Chef Rachel Dow heats up lounge dining in the West Loop.
The Betty’s grilled squid salad with tossed frisée and bulgur, accented by lemony tahini.
Betty has been around the block. She’s flirtatious and smart. She laughs—loudly. And she has a thing for peacock feathers. As the spirit of The Betty, the new lounge/restaurant on Fulton Market from Footman Hospitality (Bangers & Lace, The Anthem), she will never ask for a commitment, which may, in fact, account for her quick following. Frequent waiting lists suggest patrons enjoy The Betty over a glass of sparkling Italian rosé or an Evil Twin pilsner. But anyone who sticks around for another round—and delves beyond the bar-bait flatbread on the menu—will begin to appreciate this destination’s deeper intrigue.
The nonfictional woman who animates The Betty is Rachel Dow, the former sous chef at Avec, now given free rein to cook in the timber-columned, 5,000-square-foot space, which once housed a club but now caters to the just-drinks set as well as more serious diners, with ambitions to convert the former. “I like to challenge people to order something they weren’t thinking of when they walked in the door,” says Dow, who shares a frankness with the fictional Betty.
Rachel Dow, a first-time head soda with fresh mint. chef, created The Betty’s menu of just a dozen or so small and larger plates; the retro-chic bar with tufted stools
For her first time leading a kitchen, Dow wrote the anti-sprawl menu with just a dozen or so small and larger plates. It rambles around, from light kampachi crudo to rich tikka masala chicken, but what ties the offerings together is a sense of balance: Gemlike pomegranate seeds stud the fried cauliflower salad, adding brightness to the best-selling, earthy dish. Grilled squid mingles with tossed frisée and nutty bulgur accented by lemony tahini.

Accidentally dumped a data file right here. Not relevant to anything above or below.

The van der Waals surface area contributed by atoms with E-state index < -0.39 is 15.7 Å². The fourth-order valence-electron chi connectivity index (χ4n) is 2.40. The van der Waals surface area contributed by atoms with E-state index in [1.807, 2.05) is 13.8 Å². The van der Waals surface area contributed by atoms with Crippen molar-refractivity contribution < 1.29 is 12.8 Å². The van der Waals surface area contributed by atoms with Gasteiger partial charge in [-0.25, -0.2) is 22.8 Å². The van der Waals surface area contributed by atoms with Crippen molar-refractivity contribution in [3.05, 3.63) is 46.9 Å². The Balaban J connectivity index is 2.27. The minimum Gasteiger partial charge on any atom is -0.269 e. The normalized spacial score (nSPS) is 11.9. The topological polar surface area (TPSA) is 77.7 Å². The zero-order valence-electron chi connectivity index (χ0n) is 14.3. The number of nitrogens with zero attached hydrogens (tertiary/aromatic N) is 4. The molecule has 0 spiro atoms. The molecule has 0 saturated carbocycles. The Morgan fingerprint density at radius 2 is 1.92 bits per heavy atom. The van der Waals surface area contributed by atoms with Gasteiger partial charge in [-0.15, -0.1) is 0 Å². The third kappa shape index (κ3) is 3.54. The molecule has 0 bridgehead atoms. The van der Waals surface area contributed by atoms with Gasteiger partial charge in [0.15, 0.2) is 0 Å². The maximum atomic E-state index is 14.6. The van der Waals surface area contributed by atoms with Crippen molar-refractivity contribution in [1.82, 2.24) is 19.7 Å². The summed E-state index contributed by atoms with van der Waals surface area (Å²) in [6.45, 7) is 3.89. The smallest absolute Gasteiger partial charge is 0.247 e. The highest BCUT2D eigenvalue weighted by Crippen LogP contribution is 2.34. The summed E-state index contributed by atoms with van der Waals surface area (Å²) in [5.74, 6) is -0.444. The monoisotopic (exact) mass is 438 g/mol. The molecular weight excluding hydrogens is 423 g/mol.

“I jokingly call it ‘Modern Grandma’ just because the flavors are familiar,” says Dow. “I feel like most people have a pretty nostalgic view of their grandmother’s cooking. But I don’t want to call it comfort food. That indicates heaviness to me. I’m always looking for balance with acid, texture, and richness.”
Channeling Betty Crocker, her desserts hew homey, with a daily mini pie and seasonal cookies. Dow, who does not have a strong sweet tooth, is satisfied by “a little something.”
The retro-chic bar with tufted stools.
“We weren’t trying to pick just one cuisine but to let chef Rachel do her thing, and she likes bringing in flavors from all over the place,” says Chris Haisma, a partner in Footman Hospitality. “And the design is the same way.”
Indeed it is: Piles of vintage suitcases neighbor a player piano. A tufted couch runs along a wall-length bookcase filled with an old phonograph, radio, and stacks of vinyl (played over an excellent sound system that allows conversation). The ambience is so retro, if not period-specific, that you almost expect a smoke-filled room.
“Betty is a well-traveled woman,” says designer Studio K owner Karen Herold. In conceiving the place, they played with the character of Betty as an old-soul hostess. “It was the idea that people would go to see Betty, and she would pour you a glass of whiskey and hang out,” says Herold. “The Betty became our ideal woman.”
A lamb dish with falafel and artichoke.
For the record, there are men at work here, too. Peter Vestinos (Sepia) designed the beverage program to include a smartly curated list of craft beers and boutique wines as well as original cocktails, many with an effervescence that matches the celebratory feeling of spending an evening with Betty
“I don’t want to say it’s mature,” says Dow, “but it’s a grown-up place to have drinks and dinner without being too committed to a restaurant.” 839 W. Fulton Market, 312-733-2222